Who Was Duke's Sophisticated Lady?
Dear Big Jazz Nerd, Whom was Duke Ellington referring to when he wrote "Sophisticated Lady"? Amy Alexander
Whom was Duke Ellington referring to when he wrote "Sophisticated Lady"?
A good guess would be his mom, Daisy Kennedy Ellington. History tells us that she was a beautiful, intelligent, educated woman who doted on her son, Edward Kennedy Ellington (1899-1974). Duke worshiped Daisy, but his 1932 masterpiece was not written about her or any one woman in particular. Rather, the tune was actually a composite musical sketch of three womenthree of young Ellington's grade school teachers in the U Street neighborhood of Washington D.C. "They taught all winter and toured Europe in the summer. To me that spelled sophistication, Duke said.
"Sophisticated Lady was originally an instrumental mood piece. Later, Tin Pan Alley lyricist Mitchell Parish ("Stardust, "Ruby, "Moonlight Serenade ) added words to Ellington's lilting melody, telling the sorry tale of a wealthy, love-lost socialite "smoking, drinking, never thinking of tomorrow. Ellington approved of Parish's lyrics, calling them "wonderfulbut not entirely fitted to my original conception.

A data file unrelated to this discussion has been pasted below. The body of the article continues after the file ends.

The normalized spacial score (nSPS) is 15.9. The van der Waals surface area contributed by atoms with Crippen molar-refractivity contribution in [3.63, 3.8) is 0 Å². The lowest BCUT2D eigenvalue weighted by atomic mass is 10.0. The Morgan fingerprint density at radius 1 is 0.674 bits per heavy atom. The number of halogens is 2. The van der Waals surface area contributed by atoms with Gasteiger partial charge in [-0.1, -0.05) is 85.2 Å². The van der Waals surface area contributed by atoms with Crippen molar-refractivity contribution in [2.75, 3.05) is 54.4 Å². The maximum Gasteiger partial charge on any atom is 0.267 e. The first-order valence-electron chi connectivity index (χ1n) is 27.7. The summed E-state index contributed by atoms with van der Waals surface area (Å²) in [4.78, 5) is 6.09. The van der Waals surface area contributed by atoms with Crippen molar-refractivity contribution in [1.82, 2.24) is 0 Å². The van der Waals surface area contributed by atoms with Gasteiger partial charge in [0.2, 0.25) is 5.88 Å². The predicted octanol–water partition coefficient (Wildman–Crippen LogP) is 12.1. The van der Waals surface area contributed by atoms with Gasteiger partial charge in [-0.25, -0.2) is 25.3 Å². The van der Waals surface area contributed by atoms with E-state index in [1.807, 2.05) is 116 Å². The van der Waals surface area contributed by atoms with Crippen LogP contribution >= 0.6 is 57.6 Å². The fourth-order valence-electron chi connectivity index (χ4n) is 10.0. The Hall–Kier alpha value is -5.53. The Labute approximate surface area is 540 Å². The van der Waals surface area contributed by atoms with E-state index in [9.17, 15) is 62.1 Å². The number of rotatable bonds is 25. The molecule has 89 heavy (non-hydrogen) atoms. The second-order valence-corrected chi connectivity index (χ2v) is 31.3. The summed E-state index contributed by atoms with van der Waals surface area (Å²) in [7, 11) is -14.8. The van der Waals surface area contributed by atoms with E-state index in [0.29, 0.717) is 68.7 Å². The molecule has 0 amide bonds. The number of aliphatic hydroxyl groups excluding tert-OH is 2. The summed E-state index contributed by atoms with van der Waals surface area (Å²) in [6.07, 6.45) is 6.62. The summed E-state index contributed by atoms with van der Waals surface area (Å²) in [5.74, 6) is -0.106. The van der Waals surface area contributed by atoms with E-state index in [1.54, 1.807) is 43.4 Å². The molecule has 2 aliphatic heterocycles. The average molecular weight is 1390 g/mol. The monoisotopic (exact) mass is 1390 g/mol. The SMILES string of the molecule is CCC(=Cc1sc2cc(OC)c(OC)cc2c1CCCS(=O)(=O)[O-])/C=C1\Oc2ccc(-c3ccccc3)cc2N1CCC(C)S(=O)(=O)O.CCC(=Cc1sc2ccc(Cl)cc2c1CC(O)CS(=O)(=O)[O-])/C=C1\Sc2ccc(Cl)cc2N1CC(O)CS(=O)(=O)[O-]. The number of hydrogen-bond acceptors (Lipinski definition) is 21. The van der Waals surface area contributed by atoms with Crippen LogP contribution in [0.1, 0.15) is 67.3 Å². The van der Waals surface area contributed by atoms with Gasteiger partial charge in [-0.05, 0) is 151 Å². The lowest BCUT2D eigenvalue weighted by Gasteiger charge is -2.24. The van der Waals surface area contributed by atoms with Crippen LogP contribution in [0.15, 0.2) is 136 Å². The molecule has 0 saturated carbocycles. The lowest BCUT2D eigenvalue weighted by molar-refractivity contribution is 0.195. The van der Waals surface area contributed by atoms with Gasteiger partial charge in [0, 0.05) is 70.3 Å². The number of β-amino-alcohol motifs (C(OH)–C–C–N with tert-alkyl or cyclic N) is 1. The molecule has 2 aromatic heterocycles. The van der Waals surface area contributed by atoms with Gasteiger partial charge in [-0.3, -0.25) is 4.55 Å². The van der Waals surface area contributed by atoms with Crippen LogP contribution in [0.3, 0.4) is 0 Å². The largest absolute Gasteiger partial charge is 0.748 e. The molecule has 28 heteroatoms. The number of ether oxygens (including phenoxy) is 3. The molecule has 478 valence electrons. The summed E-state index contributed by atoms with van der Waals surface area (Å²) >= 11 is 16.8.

Interestingly enough, "Sophisticated Lady is also the title of a 1989 British documentary film celebrating the life of the great jazz singer Adelaide Louise Hall (1901-1993), whose 1927 hit recording of Ellington's sexually-charged "Creole Love Call rocketed both to international stardom. Known to many in the UK as the "First Lady of Jazz, Adelaide was born in Brooklyn and raised in Harlem at the height of the Jazz Age.
She appeared in the all-black musicals "Shuffle Along (1921) and "Runnin' Wild (1923) and toured Europe as the star of "The Chocolate Kiddies Revue (1925). The toast of Broadway throughout the '20s and early '30s, Adelaide sang and danced with Bojangles, gigged with accompanist Art Tatum, and toured internationally on numerous occasions making her, in 1931, reportedly the richest black woman in America.
In 1935 she moved to England, where her star continued to rise on stage and screen. The result of relocation, however, was that she was largely forgotten in the US over the proceeding decades. She returned to the States on rare occasions, appearing at the 1979 Newport Jazz Fest production of "Black Broadway. Two sold-out shows at Carnegie Hall in March 1992, marked her last performances in America. Adelaide Hall, a very sophisticated lady, indeed.